Sebelius Urges Kansas, Missouri To Expand Medicaid

Health and Human Services Secretary Kathleen Sebelius appeared in Missouri and Kansas to urge officials to accept federal expansion funds, calling it a moral and financial imperative. Meanwhile, a new poll finds support for the expansion in Virginia and news outlets cover developments in Florida and South Carolina.

The Kansas City Star: Sebelius Promotes Obamacare In Kansas City
It is a moral and financial imperative for Missouri and Kansas to expand their Medicaid programs, President Barack Obama’s champion in chief for the Affordable Care Act said this morning in Kansas City. Health and Human Services Secretary Kathleen Sebelius urged state legislators to accept federal Medicaid expansion funds available to Missouri, Kansas and other states that haven’t bought into a key facet of health care reform (Stafford, 2/3).

The Washington Post: Poll Finds Support For Medicaid Expansion In Virginia
A majority of Virginia voters support expanding Medicaid as long as there are federal funds to pay for it, according to a new poll. The Wason Center at Christopher Newport University found that 56 percent of the state’s registered voters back the expansion of the state-federal health program for the poor, but almost the same number — 54 percent — would oppose it if the federal government did not provide the promised funding (Weiner, 2/3).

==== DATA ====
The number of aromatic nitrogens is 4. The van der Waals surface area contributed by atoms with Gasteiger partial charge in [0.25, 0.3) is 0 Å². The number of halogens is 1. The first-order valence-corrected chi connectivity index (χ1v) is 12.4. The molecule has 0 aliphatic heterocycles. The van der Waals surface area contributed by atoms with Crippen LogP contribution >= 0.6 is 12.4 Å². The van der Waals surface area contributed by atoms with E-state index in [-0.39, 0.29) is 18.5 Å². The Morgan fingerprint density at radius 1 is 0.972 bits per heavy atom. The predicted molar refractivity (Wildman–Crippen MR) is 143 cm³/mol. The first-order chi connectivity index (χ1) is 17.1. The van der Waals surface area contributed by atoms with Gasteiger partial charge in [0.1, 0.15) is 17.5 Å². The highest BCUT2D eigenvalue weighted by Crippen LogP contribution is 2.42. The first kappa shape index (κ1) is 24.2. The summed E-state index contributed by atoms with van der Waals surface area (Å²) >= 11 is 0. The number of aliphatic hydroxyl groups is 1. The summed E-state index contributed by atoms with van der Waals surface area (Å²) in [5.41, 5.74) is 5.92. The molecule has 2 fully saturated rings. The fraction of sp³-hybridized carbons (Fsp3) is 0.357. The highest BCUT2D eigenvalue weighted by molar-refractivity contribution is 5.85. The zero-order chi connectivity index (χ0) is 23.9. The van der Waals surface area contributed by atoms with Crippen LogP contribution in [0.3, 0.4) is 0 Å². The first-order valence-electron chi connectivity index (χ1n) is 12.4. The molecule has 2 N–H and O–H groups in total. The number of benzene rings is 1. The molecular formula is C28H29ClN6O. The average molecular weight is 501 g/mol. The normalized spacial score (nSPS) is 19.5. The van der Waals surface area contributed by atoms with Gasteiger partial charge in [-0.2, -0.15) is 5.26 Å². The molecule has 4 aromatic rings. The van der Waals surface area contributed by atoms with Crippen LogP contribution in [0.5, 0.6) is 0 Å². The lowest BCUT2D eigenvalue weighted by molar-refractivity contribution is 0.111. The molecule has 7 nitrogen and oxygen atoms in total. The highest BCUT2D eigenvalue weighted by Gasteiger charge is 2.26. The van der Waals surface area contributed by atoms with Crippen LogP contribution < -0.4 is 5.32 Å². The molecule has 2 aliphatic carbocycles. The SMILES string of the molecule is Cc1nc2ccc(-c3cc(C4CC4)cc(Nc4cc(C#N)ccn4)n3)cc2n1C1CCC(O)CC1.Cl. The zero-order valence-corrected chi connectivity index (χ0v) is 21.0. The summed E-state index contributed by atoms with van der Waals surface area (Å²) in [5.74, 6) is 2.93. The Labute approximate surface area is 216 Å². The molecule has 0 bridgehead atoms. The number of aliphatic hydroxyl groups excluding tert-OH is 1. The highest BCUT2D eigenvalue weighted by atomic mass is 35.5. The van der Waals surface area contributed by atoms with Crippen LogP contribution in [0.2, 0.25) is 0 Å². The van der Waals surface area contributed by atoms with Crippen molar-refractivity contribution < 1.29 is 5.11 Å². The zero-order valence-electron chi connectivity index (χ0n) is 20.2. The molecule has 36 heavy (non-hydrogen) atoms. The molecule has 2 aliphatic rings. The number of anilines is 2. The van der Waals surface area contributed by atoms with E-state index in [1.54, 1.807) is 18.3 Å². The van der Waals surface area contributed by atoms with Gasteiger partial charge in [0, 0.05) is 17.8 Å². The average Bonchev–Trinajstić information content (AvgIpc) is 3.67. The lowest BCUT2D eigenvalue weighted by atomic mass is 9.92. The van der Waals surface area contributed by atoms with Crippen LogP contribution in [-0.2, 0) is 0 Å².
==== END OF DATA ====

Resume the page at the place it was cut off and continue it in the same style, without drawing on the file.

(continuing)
PBS NewsHour: In A State Without Medicaid Expansion, Uninsured South Carolinians Mind The Gap
After the Supreme Court ruled that states were not obligated to expand their Medicaid programs under the Affordable Care Act, South Carolina was one of the first to opt out. PBS NewsHour’s Mary Jo Brooks reports on the effects for residents who are still uninsured, plus a small alternative program designed to reach some of them (Brooks, 2/3).

Health News Florida: Medicaid Saves 1,100 Lives: Study
More than 1,100 Floridians will die prematurely if the state Legislature continues to refuse to expand Medicaid under the Affordable Care Act. This prediction emerges from a study published on the Health Affairs blog. The analysis considers the implications of three previous data-collection efforts by other groups (Gentry, 2/3).

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